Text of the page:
EXTREMELY FINE. SOUND COPIES OF THE 1923 ROTARY PERF 11 ISSUE RARE, AND ONLY A FEW HAVE THE CENTERING AND MARGINS OF THIS SUPERB STAMP.
The 1c Green, Scott 594, is waste from a horizontal rotary printing used to make coils. At the beginning or end of a coil-stamp print run from the 170-subject rotary plates, some leading or trailing paper was produced that was too short for rolling into 500-stamp rolls. In 1919 the Bureau devised a plan to salvage this waste by perforating and cutting the sheets into panes. They were put through the flat-plate perforator in use at the time, giving the sheets full perforations on all sides. In 1923 coil waste from the new 1c and 2c rotary production was turned into stamps later classified as Scott 578-579 and 594-595. These were the last of the coil-waste issues. Fewer than 100 survive of Scott 594 today.
With 1995 P.F. certificate
VERY FINE AND CHOICE SOUND COPY OF SCOTT 596. AMONG THE FINEST OF THE TWELVE RECORDED EXAMPLES, OF WHICH ONLY SEVEN ARE SOUND. ONE OF THE GREAT RARITIES OF 20TH CENTURY UNITED STATES PHILATELY.
The Rotary Perf 11 rarities (Scott 544, 594, 596 and 613) were created during an attempt by the Bureau of Engraving and Printing to salvage waste from the end of the paper during rotary press printings. The rotary press, first used for printing coil stamps in 1915, was a new printing method designed for rapid production. Rather than print stamps on a flat plate one sheet at a time, the rotary press was fitted with a cylindrical plate that continually applied impressions to long rolls of paper.
Rotary press stamps have dimensions that differ slightly from their flat plate counterparts, due to the curvature of the cylinder. If the plate is wrapped around the cylinder from top to bottom (endwise) then the design is slightly longer; if wrapped around from side to side (sidewise) then the design is slightly wider.
At the beginning or end of rotary press printings, there is some leading or trailing paper that is too short for either rolling into coil rolls, or for perforating for 400-subject plates. In 1919, the Bureau devised a plan to salvage this waste by perforating and cutting the sheets into panes. These were put through the flat-plate perforating machine in use at the time, giving the stamps full perforations on all sides.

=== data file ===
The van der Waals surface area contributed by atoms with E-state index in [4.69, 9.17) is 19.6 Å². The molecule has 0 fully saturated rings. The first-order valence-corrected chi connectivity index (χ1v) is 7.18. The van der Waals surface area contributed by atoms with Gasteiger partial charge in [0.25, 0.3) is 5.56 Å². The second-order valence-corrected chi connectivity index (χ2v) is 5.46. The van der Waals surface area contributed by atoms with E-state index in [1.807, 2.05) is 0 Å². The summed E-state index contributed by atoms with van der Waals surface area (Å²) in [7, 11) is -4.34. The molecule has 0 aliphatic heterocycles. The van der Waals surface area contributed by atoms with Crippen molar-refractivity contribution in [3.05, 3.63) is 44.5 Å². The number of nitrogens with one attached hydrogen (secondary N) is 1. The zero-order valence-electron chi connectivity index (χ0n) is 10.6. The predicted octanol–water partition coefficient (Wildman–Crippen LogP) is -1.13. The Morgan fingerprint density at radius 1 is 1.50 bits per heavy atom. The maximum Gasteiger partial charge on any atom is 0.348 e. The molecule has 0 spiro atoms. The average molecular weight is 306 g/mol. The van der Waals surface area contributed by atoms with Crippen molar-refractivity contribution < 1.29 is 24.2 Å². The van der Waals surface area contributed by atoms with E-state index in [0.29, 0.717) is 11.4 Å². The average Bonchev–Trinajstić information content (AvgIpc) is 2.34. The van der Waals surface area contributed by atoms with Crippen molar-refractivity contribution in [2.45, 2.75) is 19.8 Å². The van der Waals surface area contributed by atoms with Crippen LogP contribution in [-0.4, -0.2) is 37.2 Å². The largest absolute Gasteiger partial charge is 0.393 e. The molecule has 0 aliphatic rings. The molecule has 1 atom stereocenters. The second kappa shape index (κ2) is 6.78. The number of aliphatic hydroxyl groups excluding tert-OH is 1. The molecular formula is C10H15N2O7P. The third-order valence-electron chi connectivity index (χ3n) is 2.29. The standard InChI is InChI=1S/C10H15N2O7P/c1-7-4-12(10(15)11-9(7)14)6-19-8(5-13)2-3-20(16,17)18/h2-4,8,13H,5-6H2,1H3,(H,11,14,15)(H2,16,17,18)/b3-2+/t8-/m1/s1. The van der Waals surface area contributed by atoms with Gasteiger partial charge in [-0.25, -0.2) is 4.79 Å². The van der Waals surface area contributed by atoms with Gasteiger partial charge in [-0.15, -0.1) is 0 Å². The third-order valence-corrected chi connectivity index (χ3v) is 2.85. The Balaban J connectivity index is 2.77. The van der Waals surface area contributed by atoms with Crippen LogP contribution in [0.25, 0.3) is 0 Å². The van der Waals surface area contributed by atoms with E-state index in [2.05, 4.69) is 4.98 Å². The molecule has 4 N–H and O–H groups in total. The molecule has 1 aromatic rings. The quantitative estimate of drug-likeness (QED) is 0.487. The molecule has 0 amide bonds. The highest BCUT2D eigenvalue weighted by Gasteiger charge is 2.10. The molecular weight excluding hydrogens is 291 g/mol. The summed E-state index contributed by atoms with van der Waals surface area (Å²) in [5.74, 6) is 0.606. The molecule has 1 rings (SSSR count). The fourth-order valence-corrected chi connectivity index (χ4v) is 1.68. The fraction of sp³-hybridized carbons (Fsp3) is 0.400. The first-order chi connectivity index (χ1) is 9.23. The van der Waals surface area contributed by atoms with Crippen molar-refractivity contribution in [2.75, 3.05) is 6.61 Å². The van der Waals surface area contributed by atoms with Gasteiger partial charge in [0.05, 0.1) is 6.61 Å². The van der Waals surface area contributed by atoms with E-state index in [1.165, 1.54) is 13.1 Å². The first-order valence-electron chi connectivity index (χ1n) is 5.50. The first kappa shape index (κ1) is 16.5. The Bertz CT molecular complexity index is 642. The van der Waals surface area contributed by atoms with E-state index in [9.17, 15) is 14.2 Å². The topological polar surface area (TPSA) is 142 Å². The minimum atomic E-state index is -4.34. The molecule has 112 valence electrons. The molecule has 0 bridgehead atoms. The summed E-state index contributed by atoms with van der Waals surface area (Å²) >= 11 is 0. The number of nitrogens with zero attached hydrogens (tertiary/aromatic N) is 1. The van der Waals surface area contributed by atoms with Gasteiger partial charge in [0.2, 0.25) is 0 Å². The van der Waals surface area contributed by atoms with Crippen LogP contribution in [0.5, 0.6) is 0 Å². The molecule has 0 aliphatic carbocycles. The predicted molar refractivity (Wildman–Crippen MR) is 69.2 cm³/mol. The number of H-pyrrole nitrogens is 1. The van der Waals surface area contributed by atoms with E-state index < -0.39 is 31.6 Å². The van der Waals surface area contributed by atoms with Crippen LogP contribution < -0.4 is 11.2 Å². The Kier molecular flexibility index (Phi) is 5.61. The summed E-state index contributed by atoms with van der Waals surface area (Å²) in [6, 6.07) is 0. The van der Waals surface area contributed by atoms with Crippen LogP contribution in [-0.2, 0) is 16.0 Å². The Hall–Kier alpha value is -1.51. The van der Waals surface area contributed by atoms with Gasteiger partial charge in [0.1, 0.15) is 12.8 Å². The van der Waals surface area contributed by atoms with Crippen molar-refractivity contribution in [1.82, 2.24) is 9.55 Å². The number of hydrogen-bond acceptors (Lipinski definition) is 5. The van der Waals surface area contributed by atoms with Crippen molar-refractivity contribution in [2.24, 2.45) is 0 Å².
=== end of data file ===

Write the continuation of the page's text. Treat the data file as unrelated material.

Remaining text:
Scott 596 is waste from a vertical rotary press printing used to make sheet stamps -- a fact proven by the existence of precancelled copies such as the example offered here.
Our updated census of Scott 596 published in our Zoellner sale (and available at our web site at: http://siegelauctions.com/enc/census/596/596.htm) records twelve used stamps. Of these, seven are precancelled at Kansas City Mo. There are no known unused examples.
Census No. 596-CAN-11. Ex Isleham. With 1964, 1992 and 1994 P.F. certificates
EXTREMELY FINE CENTERING AND VIRTUALLY PERFECT CONDITION. AMONG THE TOP FIVE OF THE 43 2-CENT HARDING ROTARY PERF 11 STAMPS RECORDED IN OUR CENSUS.
The 2c Harding Rotary Perf 11 stamp was discovered in 1938 by Leslie Lewis of the New York firm, Stanley Gibbons Inc. The Weills found three additional singles among unsorted 2c stamps soaked off envelopes.
Gary Griffith presents his hypothesis in United States Stamps 1922-26 that rotary-printed sheets of 400 were first reduced to panes of 100 and then fed through the 11-gauge perforating machine normally used for flat plate sheets. This method distinguishes sheet-waste stamps -- Scott 544, 596 and 613 -- from the coil-waste stamps and explains the existence of a straight-edge on Scott 613.
Our census of the 2c Harding Rotary Perf 11 stamp (as published in our Zoellner sale and available at our web site at: http://siegelauctions.com/enc/census/613/613.htm) records 39 used singles (one faintly cancelled, if at all) and two used pairs. Of the singles, 22 are sound, but of these only five rate a grading of Very Fine or Extremely Fine. The stamp offered here certainly ranks in the top five in centering and, in our opinion, in the top ten in desirability.
Census No. 613-CAN-16. With 1978 P.F. certificate